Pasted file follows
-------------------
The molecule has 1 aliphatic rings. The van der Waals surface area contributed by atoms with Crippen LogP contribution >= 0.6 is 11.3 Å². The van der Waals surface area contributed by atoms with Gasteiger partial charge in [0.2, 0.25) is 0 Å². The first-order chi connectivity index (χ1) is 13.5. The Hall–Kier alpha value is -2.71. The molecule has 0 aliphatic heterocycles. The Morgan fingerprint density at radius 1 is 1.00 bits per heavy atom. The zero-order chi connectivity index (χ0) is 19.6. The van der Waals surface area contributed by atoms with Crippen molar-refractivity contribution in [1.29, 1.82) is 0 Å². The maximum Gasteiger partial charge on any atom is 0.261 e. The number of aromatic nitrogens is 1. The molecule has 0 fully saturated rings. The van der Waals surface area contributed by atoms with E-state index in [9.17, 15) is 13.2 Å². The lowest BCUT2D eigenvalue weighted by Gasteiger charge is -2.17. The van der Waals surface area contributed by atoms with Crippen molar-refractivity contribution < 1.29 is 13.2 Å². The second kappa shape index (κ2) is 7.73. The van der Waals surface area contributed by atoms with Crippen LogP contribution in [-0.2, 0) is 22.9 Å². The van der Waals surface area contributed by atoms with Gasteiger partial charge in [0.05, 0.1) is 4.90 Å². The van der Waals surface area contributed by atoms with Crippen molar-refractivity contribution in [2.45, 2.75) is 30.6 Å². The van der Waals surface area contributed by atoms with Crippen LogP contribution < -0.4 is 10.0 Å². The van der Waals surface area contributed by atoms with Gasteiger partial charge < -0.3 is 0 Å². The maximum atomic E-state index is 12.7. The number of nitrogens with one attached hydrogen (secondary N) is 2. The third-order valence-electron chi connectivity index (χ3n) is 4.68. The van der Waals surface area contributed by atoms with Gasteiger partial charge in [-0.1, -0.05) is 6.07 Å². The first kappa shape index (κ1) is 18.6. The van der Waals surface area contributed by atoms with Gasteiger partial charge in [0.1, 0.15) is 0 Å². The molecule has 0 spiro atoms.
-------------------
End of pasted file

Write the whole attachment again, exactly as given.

The molecule has 1 aliphatic rings. The van der Waals surface area contributed by atoms with Crippen LogP contribution >= 0.6 is 11.3 Å². The van der Waals surface area contributed by atoms with Gasteiger partial charge in [0.2, 0.25) is 0 Å². The first-order chi connectivity index (χ1) is 13.5. The Hall–Kier alpha value is -2.71. The molecule has 0 aliphatic heterocycles. The Morgan fingerprint density at radius 1 is 1.00 bits per heavy atom. The zero-order chi connectivity index (χ0) is 19.6. The van der Waals surface area contributed by atoms with Crippen molar-refractivity contribution in [1.29, 1.82) is 0 Å². The maximum Gasteiger partial charge on any atom is 0.261 e. The number of aromatic nitrogens is 1. The molecule has 0 fully saturated rings. The van der Waals surface area contributed by atoms with E-state index in [9.17, 15) is 13.2 Å². The lowest BCUT2D eigenvalue weighted by Gasteiger charge is -2.17. The van der Waals surface area contributed by atoms with Crippen molar-refractivity contribution < 1.29 is 13.2 Å². The second kappa shape index (κ2) is 7.73. The van der Waals surface area contributed by atoms with Crippen LogP contribution in [-0.2, 0) is 22.9 Å². The van der Waals surface area contributed by atoms with Gasteiger partial charge in [0.05, 0.1) is 4.90 Å². The van der Waals surface area contributed by atoms with Crippen molar-refractivity contribution in [2.45, 2.75) is 30.6 Å². The van der Waals surface area contributed by atoms with Crippen LogP contribution < -0.4 is 10.0 Å². The van der Waals surface area contributed by atoms with Gasteiger partial charge < -0.3 is 0 Å². The maximum atomic E-state index is 12.7. The number of nitrogens with one attached hydrogen (secondary N) is 2. The third-order valence-electron chi connectivity index (χ3n) is 4.68. The van der Waals surface area contributed by atoms with Gasteiger partial charge in [-0.1, -0.05) is 6.07 Å². The first kappa shape index (κ1) is 18.6. The van der Waals surface area contributed by atoms with Gasteiger partial charge in [0.1, 0.15) is 0 Å². The molecule has 0 spiro atoms.